There was a gust of ideas from the different working groups, requiring discipline of purpose to translate into executable projects, but more important at the stage was taking the idea to the market. And this required committed partnership, which only a shared vision could deliver.
“When we began all these conversations in some of the cabinet retreats, I took a different position; I took the view that Lagos should aim to be the core of a megalopolis,” hinted Professor Patrick Utomi, one of the private sector champions of Ehingbeti.
The quest for a functional state and better city was an area of mutual interest for the government and the private sector, but fine-tuning the workability of their like-mindedness needed a whole lot of dialogues and engagements because of assumed expectations of each other.
“Initially it was like one camp against the other”, a moderator describing the interactions between private sector and government at one of the early engagement sessions, “but the image of the beautiful of city that was going to emerge from their collaboration introduced meaning to the dialogue”.
“The World Bank Advisor had just interrupted a heated argument between a Senior Executive of Property Development Company and a Lagos State official about taxes and land charges, citing case studies from some notable cities in the world.
Cities like Boston, New York, and London are functional because businesses pay taxes and rates for government to carry-out the social and infrastructural constructions that make cities great!”, he said the World Bank Advisor retorted.
“That statement seemed to immediately change the tenor of the argument from the reaction of the parties. It looked like an idea had dropped, but more illumination would make it resonate better, and justify its practicality”.
“The public and private sectors are partners in progress. The relationship between them is mutually reinforcing, such that the health of one is the vigour of the other.
“Government requires private sector support to succeed while government creates the enabling atmosphere for the private sector with the instruments of state, just as he walked to the flip chat beside me, opened to an earlier presentation, proposing the fourth Mainland Bridge, and asked “when government desires this for the people, who will make it happen?”
There was a long silence, which he ended by saying “the private sector, once government is able build confidence and earn the trust of businesses. They will become investors in social development and aggressive drivers of socio-economic growth”.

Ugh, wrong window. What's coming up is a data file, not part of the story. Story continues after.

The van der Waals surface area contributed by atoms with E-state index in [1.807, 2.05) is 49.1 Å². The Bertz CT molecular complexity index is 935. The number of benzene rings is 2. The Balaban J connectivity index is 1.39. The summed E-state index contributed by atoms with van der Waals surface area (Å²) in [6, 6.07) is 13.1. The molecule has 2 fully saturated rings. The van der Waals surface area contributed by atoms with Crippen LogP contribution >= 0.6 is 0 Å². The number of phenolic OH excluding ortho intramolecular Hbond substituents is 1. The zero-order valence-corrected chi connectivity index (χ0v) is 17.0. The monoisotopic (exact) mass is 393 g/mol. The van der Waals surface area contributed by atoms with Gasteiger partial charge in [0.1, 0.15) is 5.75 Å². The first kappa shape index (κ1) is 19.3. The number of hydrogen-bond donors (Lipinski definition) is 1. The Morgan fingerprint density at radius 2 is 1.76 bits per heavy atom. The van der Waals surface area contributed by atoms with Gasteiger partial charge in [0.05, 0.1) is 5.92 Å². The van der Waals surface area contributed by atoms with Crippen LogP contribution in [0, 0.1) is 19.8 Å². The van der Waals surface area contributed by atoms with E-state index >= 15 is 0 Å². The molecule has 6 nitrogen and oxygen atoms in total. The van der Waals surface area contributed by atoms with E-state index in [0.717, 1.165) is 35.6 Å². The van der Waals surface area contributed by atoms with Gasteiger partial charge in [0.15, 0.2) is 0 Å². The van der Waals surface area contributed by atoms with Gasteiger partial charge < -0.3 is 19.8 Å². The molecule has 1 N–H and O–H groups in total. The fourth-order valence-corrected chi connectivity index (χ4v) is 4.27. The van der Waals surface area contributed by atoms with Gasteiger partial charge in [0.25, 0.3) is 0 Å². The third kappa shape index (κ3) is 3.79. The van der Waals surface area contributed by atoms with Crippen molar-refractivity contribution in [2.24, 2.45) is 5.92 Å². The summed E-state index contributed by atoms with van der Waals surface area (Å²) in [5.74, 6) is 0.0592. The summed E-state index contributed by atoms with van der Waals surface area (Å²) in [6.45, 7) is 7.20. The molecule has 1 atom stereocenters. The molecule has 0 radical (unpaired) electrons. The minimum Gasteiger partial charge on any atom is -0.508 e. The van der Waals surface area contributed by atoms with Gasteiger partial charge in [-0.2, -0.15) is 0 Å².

This exchange happened in the process of building the consensus enabled rapid infrastructural development in Lagos and distinct positioning of the State an Africa’s commercial hub.
“In the last two decades, Ehingbeti has played a pivotal role in the transformation of Lagos State, with useful inputs into Lagos State Development Plans (LSDP),” the current Commissioner for Economic Planning and Budget, who is also a Co-chair of the Steering Committee, Sam Egube said.
“Our realities from 2000 when the first Ehingbeti held, exactly 20 years ago, have significantly changed. As a state, we now have to cater to the infrastructural needs of more than 22million population and ensure that Lagos remains on the path of continuous growth”
“These considerations are the groundwork of the Babajide Sanwo-Olu administration THEMES Agenda, but translating the agenda to benefits for our people will require collaborations amongst stakeholders, and a determination to deepen the foundation for sustainable development and growth of our society. So, Ehingbeti 2020 offers us a platform to address all these,” Egube added.
“It is clear that private sector setting an implementable agenda for government and championing the process of implementation has pushed Lagos far ahead of States in Nigeria and countries in the African sub-region,” the Commissioner said, adding that, “development of the state is not a destination, but a journey. We need to continue to work at as a government and people”.
This view reflects government’s thinking towards development in the state. It is safe to infer that the government is keen on stretching its collaboration with the private sector to improve infrastructure, echoing Utomi’s thought that as successful Lagos may be in terms of infrastructural development, “the room for improvement exists with the utilisation of a portent economic planning tool like Ehingbeti”.
With the theme ‘For a Greater Lagos: Setting The Tone For The Next Decade’, this edition of Ehingbeti will certainly rekindle the conversations that will enable optimization of the inherent opportunities in Africa’s sixth largest economy and offer perspectives on how to manage the peculiar socio-economic landscape of the State in the coming decade.
The Lagos Economic Summit Group (LESG), with this edition of Ehingbeti, is strengthening the existing relationship between government, and emphasising that greater private sector participation in governance is a prerequisite for a functional state.
Since the inaugural summit in 2000, Ehingbeti has gained useful insights from innumerable business and political leaders, renowned economists, notable development experts and outstanding scholars, who have participated from different parts of the world.
Ehingbeti is the first institutionalized economic forum by any state in Nigeria and is an ingenuous socio-economic apparatus that has contributed significantly to the evolution of Lagos State into a major economy in sub-Saharan, with expanding potentials.
The summit, hosted by successive governments in Lagos State since the beginning of the fourth republic, has consistently redefined the dynamics of public-private sector collaborations for development across social and economic indices in the Lagos State.